Childs said MacLaren’s designs for City Hall, Ivywild School and other public facilities “provide an air of dignity about the facility that is perceived as having more importance.” He said MacLaren had to “create a design solution for the project at hand. He didn’t have one style that had to fit with the (client’s) commission. He had a sense of style that is in the eye of the beholder. He seemed to have an eye to create art and a solution that was based on the challenge given to him.”

Despite his reputation, MacLaren wasn’t selected for three of the four most important local architecture commissions of his lifetime — the second Antlers Hotel (replaced in the 1960s) in 1901, the El Paso County Courthouse (now the Pioneers Museum) in 1903 and The Broadmoor in 1918. He also designed churches in Boulder, Cañon City, La Junta and Pueblo, libraries in Boulder, Manitou Springs and Salida, and schools in Denver, Durango, Manitou Springs and Monument.

“It would be interesting to know what he was asked to do with each commission. Was he given a list or allowed to create his own solution,” Childs said. Based on MacLaren’s reputation, “he was probably given more free rein as an architect and master builder. I assume he was given a lot more freedom that many other architects, and he excelled at it. He was quite prolific” during his long career in Colorado.

Childs and Willoughby said Cragmor Sanatorium is a good example of how MacLaren combined his client’s wishes — a southwestern design, the requirements of the its medical use needing outdoor sleeping porches and open-air rooms — and incorporating his own design and style. A biography in the Directory of Scottish Architects said MacLaren’s “personal experience of tuberculosis caused him to take a particular interest in hospital design.”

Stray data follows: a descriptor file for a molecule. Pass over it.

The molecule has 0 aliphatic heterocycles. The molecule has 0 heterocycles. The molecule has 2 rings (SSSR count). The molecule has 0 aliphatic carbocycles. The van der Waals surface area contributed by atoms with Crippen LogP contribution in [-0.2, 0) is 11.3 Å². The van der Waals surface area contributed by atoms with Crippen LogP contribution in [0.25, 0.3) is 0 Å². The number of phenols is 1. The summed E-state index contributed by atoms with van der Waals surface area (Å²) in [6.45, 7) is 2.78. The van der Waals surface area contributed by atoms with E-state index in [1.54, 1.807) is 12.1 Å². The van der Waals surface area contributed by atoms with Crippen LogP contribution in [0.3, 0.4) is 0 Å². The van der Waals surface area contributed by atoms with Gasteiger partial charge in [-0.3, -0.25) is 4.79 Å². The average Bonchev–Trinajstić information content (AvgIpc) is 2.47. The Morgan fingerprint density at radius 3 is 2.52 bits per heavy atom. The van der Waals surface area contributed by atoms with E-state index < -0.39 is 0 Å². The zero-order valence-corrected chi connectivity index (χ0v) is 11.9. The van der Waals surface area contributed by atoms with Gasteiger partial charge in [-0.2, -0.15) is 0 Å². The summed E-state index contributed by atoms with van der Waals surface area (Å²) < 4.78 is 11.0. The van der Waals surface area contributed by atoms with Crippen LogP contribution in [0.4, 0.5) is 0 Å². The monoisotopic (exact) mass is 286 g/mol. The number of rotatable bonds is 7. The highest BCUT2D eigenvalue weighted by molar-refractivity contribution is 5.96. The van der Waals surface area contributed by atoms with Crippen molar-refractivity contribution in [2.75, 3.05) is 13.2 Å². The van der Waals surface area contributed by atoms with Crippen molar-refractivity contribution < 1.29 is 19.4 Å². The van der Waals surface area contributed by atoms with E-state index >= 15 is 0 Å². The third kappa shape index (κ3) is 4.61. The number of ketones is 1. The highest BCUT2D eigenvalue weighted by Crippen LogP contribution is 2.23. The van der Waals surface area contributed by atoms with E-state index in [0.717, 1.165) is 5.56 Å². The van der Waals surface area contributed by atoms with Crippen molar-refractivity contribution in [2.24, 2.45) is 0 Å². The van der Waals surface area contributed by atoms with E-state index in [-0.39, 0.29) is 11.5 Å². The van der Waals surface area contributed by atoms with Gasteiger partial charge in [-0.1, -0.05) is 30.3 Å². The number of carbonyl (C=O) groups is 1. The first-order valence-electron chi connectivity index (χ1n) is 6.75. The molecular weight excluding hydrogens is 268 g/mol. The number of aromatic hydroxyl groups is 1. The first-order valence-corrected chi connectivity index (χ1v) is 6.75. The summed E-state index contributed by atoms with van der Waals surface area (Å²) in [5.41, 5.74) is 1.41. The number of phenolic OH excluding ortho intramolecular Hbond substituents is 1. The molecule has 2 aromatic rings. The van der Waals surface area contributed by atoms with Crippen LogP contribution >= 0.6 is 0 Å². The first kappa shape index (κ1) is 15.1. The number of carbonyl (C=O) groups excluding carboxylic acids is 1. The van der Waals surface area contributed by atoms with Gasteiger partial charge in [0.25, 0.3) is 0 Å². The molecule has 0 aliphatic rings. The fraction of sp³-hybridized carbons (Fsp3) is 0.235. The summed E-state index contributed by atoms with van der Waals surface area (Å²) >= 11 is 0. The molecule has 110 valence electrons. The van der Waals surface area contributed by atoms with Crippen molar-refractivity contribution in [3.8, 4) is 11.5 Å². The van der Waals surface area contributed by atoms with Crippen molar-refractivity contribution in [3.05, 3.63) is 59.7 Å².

MacLaren never married or had a family and lived in the El Paso Club for most of the 34 years he was in Colorado Springs. He liked to smoke cigars, despite his earlier bout with tuberculosis. He died in 1928 at age 65 in Glockner Hospital (now Penrose Hospital) from complications following surgery for stomach ulcers and is buried in Evergreen Cemetery. His drawings were donated to the University of Colorado.

A kindergarten through 12th grade charter school in southeast Colorado Springs focused on liberal arts was named for MacLaren in 2008 because the founders wanted the name to be “someone who models the values in our mission: goodness, truth and beauty. So we were really excited to discover Thomas MacLaren, a classically trained architect. We realized that an architect was perfect for a liberal arts school because it’s a field that brings together mathematics, the sciences, the arts and a deep commitment to the beautiful,” said Mary Faith Hall, executive director of the Thomas MacLaren School.

About 80 of MacLaren’s buildings in Colorado remain standing, mostly in Colorado Springs — 12 are on the National Register of Historic Places and three are on a similar state register. Some, like South Junior High School and original St. Mary’s High School, have been demolished. South became the site of the Police Operations Center on the south end of the downtown area and St. Mary’s was replaced by a parking lot for St. Mary’s Cathedral on downtown’s western edge.